The K-Cl co-transporters are key components of volume regulation in human reticulocytes. K-Cl transport activity is increased in sickle red blood cells (SS RBC) and is thought to contribute to SS RBC dehydration, a process that potentiates sickling. Four mammalian KCC isoforms have been cloned and characterized, of which three are expressed in erythroid cells (Crable et al. Exp Hematol. 2005; 33:624). Studies in sickle and normal reticulocytes indicate substantial variation in the relative expression of these genes among individuals, suggesting a potential source of phenotypic variability in sickle cell disease (SCD). Relatively little is known about the regulation of KCC expression. Previous studies have shown an increase in mRNA levels of KCC3a in HUVEC cells treated with the angiogenic factor vascular endothelial growth factor (VEGF) (Hiki, et.al. (1999) J. Biol. Chem. 274, 10661–10667). Because VEGF and the related placenta growth factor (PlGF) levels are elevated in SCD, we evaluated the potential effects of the vascular growth factors on KCC expression in erythroid cells. RT-PCR revealed that erythroid K562 cells expressed the VEGF receptor-1 (VEGF-R1, or Flt-1) but not VEGF receptor-2, (VEGF-R2 or Flk-1). Treatment of K562 cells with VEGF (50 ng/ml) showed an increase in KCC4 mRNA levels at 8 hours, with no significant change in KCC1, KCC3a and KCC3b expression. An inhibitor specific for the VEGF receptor-1 (VEGF-R1), SU5416, ablated the effect of VEGF, suggesting a role for this receptor in the signaling pathway. Studies with pharmacological inhibitors for specific kinases indicated that VEGF-stimulated KCC4 expression involves PI3 kinase, p38 MAP kinase, mTOR, JNK kinase and the transcription factor hypoxia inducible factor-1α (HIF-1α), which have been implicated in other VEGF effects. Analysis of the KCC4 promoter revealed binding sites for transcription factor SP-1 at positions -35 to -44 and -56 to -64, relative to the transcriptional start site. In addition, seven putative binding sites for transcription factor HIF-1α were found in the KCC4 promoter, suggesting a role for HIF-1α in VEGF-stimulated KCC4 expression, which occurs under non-hypoxic conditions. We examined KCC4 promoter activity using KCC4 luciferase promoter constructs expressed in K562 cells. Luciferase activity was stimulated by VEGF treatment, with maximum activity from the promoter constructs spanning 1200 bp and 875 bp from the start site. Minimal promoter activity was seen in the -65bp construct. Additionally, a mutation in the HIF-1α binding site at -73 to -76bp significantly inhibited promoter activity. Site-directed mutagenesis of the SP-1 sites at position -35 to -44 and position -56 to -64 also attenuated promoter activities upon VEGF treatment. These results suggest that activation of VEGF-R1 by VEGF, and presumably its other ligand, PlGF, leads to non-hypoxic activation of HIF-1α and SP-1-mediated up-regulation of KCC4 expression in erythroid K562 cells via its canonical signaling pathways. Variation in KCC gene expression and its modulation by cytokines and growth factors may be a source of inter-individual variation in SS RBC volume regulation and thus of phenotypic variability of SCD. Identifying the factors that modulate transcriptional control of KCC4 expression is important to understanding volume regulation in reticulocytes and its dysregulation in SS RBC.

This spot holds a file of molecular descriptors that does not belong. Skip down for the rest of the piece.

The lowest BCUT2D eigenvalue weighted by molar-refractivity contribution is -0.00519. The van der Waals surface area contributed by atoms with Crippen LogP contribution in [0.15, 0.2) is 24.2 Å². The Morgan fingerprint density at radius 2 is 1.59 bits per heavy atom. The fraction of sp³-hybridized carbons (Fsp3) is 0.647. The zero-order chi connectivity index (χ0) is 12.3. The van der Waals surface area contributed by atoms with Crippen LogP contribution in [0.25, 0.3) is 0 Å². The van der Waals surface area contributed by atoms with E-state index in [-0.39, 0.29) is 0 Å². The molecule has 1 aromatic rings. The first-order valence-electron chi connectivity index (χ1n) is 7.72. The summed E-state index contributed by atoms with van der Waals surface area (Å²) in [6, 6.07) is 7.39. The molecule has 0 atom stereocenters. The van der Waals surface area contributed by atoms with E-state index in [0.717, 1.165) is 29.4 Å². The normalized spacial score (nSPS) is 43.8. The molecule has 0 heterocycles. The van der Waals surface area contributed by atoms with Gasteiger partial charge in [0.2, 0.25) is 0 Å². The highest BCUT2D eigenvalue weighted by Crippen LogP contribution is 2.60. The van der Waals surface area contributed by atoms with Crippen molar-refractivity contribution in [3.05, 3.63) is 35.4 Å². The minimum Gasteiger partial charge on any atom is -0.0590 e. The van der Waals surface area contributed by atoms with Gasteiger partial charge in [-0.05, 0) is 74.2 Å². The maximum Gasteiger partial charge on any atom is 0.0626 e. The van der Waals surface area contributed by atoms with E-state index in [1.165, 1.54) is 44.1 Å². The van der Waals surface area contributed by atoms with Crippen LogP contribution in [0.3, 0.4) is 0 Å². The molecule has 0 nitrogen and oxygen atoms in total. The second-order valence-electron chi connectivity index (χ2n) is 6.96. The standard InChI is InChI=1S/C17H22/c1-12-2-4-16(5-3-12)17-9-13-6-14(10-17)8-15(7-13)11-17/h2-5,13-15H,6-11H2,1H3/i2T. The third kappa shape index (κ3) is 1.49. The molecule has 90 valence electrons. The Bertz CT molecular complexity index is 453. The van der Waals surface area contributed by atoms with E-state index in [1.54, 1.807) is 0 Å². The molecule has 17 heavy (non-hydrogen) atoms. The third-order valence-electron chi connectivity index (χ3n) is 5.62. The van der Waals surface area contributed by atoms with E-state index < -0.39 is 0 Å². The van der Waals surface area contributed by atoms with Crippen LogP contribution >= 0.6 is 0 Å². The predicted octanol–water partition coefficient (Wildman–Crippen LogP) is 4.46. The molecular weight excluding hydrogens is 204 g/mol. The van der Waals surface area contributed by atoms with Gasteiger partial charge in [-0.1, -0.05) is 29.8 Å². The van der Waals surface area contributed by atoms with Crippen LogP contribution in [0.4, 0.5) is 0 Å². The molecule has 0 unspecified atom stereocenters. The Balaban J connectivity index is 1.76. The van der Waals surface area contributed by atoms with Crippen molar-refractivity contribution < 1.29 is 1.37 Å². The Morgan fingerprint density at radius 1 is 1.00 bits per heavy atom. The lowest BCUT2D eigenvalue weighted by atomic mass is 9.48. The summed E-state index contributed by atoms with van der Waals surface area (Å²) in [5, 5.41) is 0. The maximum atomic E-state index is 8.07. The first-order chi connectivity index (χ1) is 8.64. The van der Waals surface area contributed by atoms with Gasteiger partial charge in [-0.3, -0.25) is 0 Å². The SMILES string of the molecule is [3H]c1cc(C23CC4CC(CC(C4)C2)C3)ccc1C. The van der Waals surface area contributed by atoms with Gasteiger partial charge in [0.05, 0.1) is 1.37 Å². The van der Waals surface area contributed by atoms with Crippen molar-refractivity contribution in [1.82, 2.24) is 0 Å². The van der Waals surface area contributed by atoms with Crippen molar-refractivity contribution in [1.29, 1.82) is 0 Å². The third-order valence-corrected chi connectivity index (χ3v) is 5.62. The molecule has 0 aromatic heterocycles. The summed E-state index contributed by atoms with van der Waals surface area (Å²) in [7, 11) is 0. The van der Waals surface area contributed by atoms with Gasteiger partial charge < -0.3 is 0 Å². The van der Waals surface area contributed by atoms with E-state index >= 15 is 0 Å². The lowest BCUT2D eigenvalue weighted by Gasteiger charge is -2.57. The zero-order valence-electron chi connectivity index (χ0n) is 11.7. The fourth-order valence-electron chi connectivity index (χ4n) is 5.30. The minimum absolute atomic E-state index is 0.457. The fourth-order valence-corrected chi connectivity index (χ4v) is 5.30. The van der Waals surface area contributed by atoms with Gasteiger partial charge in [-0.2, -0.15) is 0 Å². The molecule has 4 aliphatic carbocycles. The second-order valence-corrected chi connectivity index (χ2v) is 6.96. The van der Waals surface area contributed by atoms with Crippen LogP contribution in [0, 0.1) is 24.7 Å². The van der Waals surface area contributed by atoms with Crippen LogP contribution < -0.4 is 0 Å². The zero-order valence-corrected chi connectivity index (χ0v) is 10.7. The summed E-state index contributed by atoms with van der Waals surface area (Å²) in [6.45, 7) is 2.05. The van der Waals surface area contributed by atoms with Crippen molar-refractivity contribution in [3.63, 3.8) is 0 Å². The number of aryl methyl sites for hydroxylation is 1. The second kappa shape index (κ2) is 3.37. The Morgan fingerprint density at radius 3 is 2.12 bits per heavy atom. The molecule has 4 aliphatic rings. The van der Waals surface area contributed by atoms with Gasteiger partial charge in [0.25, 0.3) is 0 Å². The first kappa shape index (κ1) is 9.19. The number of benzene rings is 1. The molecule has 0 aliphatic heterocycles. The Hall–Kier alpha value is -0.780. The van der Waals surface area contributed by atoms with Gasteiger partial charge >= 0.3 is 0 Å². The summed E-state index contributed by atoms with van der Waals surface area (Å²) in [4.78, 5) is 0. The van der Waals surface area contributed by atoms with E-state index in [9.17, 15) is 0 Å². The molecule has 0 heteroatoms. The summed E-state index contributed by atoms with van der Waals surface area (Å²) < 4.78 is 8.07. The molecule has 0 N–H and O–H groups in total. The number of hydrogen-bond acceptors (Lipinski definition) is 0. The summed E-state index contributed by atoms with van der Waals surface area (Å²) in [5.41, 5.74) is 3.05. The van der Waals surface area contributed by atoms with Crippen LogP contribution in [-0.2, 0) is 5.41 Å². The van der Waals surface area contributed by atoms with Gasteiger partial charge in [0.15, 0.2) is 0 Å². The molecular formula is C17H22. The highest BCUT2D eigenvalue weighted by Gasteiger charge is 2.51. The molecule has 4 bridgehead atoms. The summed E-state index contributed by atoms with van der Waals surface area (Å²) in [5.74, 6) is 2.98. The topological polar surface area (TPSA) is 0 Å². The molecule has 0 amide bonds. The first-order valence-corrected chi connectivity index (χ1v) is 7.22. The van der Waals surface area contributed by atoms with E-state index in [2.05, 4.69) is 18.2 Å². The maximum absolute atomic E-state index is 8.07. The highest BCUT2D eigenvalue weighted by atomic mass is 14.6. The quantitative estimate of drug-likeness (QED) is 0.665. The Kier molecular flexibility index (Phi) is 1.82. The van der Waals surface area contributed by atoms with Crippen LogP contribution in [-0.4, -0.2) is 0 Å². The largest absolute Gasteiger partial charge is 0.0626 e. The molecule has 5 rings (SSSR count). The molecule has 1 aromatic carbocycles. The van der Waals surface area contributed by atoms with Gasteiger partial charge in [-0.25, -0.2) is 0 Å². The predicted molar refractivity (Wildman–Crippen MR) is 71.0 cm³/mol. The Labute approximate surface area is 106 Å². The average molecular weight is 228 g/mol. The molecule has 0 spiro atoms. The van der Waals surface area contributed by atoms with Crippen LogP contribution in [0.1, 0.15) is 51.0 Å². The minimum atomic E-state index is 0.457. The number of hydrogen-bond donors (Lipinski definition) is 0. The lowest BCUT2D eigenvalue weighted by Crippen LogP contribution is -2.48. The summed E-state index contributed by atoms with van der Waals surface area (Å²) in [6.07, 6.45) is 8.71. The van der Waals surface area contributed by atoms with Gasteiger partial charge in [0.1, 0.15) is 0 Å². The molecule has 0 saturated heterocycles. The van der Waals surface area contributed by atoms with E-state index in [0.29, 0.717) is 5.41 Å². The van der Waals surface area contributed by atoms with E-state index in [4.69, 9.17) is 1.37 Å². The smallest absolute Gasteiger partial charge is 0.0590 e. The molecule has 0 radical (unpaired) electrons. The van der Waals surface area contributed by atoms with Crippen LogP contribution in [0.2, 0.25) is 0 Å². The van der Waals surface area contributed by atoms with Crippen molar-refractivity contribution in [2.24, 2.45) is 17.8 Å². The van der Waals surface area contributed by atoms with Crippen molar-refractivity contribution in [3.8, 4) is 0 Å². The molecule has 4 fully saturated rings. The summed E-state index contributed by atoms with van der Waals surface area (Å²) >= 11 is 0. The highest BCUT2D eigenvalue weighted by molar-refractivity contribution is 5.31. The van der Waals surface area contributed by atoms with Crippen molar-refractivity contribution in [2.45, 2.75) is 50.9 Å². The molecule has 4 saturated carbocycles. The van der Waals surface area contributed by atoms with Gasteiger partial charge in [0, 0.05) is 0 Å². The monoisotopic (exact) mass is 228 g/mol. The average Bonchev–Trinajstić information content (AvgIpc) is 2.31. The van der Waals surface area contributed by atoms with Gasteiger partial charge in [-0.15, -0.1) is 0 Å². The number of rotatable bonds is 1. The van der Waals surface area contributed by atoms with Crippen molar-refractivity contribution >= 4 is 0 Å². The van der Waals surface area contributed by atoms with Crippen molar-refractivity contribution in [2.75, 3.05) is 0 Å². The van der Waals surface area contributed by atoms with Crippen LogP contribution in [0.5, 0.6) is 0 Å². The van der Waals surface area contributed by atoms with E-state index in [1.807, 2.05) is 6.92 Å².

No relevant conflicts of interest to declare.
Asterisk with author names denotes non-ASH members.